I wouldn't even bother ordering a Fiesta ST without the optional Recaro seats.
Other enhancements in the 2014 Fiesta include better materials on the dashboard, though the cabin is still largely awash with black plastics. The glossy black trim on the center stack and the aluminum accents on the ST-specific steering wheel and shift knob look and feel upscale, but remember, this is a sub-$25,000 subcompact. For that price, the interior is just fine. And because it's a hatchback, there are heaps of functionality to go with all of that performance. The rear bench splits in a 60/40 fashion, and with the seatbacks down, you'll have 34.4 cubic feet of storage at your disposal – way more than in similar small hotties like the Mini JCW or a Fiat 500 Abarth.
Pricing for US-spec cars starts at $21,400, not including $795 for destination. Rather than lump things together in option packages, Ford offers all of its upgrades on an a-la-carte basis. If you're like me, you'll want to hand over $1,995 for the Recaro package (those seats are heated, by the way), and if bright colors are your thing, $595 will either get you the Molten Orange seen here or a new shade called Green Envy. Choose the flashier set of 17-inch alloys ($395) and goodies like a power moonroof ($795) and navigation (also $795), and a fully decked-out Fiesta ST will set you back $26,750. That's an interesting price to consider, especially considering the larger Focus ST I loved so much in our hot hatch comparo didn't have all this equipment and still cost $1,420 more (a base Fiesta ST costs $2,300 less than a base Focus ST, by the way). Yeah, you can get a Fiat 500 Abarth more cheaply, but it's not nearly as good to drive or as practical to live with. And I don't think I need to explain why the Mini doesn't make sense here from a pricing standpoint.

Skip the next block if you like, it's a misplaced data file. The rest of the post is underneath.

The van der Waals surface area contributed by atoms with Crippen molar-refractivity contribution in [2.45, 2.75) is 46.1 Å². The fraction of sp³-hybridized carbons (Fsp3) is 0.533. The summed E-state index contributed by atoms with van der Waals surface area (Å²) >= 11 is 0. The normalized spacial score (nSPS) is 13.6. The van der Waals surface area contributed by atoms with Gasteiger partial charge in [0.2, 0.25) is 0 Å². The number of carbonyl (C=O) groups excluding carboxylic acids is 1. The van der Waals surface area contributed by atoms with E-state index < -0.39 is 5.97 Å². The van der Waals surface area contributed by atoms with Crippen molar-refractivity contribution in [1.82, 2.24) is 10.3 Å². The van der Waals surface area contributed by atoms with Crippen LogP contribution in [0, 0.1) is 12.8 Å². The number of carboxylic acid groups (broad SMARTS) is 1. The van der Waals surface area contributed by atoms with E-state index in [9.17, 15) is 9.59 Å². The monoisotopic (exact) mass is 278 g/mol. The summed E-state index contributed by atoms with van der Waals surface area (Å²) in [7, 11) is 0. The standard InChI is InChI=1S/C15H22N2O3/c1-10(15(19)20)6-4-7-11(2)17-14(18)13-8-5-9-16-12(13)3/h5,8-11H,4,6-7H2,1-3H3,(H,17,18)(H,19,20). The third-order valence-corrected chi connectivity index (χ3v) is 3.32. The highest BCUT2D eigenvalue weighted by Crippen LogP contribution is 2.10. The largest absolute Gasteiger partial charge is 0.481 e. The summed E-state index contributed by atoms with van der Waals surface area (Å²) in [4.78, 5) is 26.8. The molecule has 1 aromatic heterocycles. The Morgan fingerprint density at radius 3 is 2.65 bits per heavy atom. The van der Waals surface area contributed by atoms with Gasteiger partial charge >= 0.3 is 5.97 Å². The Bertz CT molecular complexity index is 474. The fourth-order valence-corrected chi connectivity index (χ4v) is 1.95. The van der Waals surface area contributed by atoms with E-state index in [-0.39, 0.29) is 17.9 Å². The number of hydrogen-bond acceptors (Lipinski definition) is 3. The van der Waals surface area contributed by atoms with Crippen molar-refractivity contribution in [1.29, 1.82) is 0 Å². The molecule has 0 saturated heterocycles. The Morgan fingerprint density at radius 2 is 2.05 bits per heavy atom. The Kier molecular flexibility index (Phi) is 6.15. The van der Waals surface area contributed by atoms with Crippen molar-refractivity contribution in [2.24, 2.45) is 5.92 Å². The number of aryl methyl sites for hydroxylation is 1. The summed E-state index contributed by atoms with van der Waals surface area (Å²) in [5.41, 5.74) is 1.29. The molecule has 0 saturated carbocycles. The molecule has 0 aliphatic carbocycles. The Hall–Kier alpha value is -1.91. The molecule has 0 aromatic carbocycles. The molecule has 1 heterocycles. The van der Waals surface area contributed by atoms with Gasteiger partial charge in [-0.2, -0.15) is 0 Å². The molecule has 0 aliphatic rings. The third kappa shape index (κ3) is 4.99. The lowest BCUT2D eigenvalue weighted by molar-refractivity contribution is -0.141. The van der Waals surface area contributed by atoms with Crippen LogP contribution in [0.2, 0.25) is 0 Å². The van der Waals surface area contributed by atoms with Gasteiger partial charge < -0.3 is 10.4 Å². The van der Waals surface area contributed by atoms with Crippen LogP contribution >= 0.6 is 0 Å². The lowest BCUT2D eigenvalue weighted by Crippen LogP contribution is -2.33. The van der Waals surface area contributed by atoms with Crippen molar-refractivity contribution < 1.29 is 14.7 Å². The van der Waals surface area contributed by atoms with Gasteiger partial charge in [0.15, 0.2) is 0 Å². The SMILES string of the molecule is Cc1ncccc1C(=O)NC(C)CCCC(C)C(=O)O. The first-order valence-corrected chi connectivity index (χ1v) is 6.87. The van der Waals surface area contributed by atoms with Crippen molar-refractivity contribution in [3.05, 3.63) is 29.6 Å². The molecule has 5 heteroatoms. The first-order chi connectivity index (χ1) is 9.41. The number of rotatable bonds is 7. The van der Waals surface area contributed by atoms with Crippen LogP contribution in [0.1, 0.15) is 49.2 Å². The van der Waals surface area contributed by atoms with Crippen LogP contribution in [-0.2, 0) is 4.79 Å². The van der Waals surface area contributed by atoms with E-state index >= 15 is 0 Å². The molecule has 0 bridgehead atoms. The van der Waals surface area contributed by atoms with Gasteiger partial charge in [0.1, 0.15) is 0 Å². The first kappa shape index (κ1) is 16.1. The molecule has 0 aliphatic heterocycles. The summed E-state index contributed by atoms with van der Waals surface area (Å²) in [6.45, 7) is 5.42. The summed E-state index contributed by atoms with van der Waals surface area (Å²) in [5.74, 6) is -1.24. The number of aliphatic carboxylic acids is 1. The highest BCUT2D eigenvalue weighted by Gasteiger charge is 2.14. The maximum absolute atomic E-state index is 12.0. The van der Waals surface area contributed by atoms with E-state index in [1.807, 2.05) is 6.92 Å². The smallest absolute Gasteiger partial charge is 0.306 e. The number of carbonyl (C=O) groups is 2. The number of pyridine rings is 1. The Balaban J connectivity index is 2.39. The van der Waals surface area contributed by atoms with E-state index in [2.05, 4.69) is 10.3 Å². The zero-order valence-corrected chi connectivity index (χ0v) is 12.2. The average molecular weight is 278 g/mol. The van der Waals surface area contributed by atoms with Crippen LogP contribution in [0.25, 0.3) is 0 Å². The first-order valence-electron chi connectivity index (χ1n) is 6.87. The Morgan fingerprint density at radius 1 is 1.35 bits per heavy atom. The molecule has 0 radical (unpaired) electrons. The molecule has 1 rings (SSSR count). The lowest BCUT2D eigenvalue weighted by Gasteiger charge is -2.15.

A base Fiesta ST costs $2,300 less than a base Focus ST, by the way.
Therein lies the most beautiful part about the Fiesta ST package: It hits a really sweet spot in the US market. If you don't really need the space of the somewhat larger B-segment hatches, you don't have to get it. Save your money and have just as much fun in the Fiesta, if not more. And before you start making arguments about how the Fiesta is only rated at 179 horsepower while every one of the larger cars has more grunt, know this: The Fiesta ST has a better power-to-weight ratio than a Volkswagen GTI, and while the Focus ST still wins this math equation, it doesn't do so by much.
What's really good, though, is that Ford – a company whose American performance offerings were once limited to things with prancing ponies on the grille – will now offer a pair of truly excellent hot hatches here in the States. Blasting through France in the Fiesta made it all very clear. And if driving the Focus ST at home last year was any indication, I have no doubt my feelings will hold up once this littlest ST hops the pond.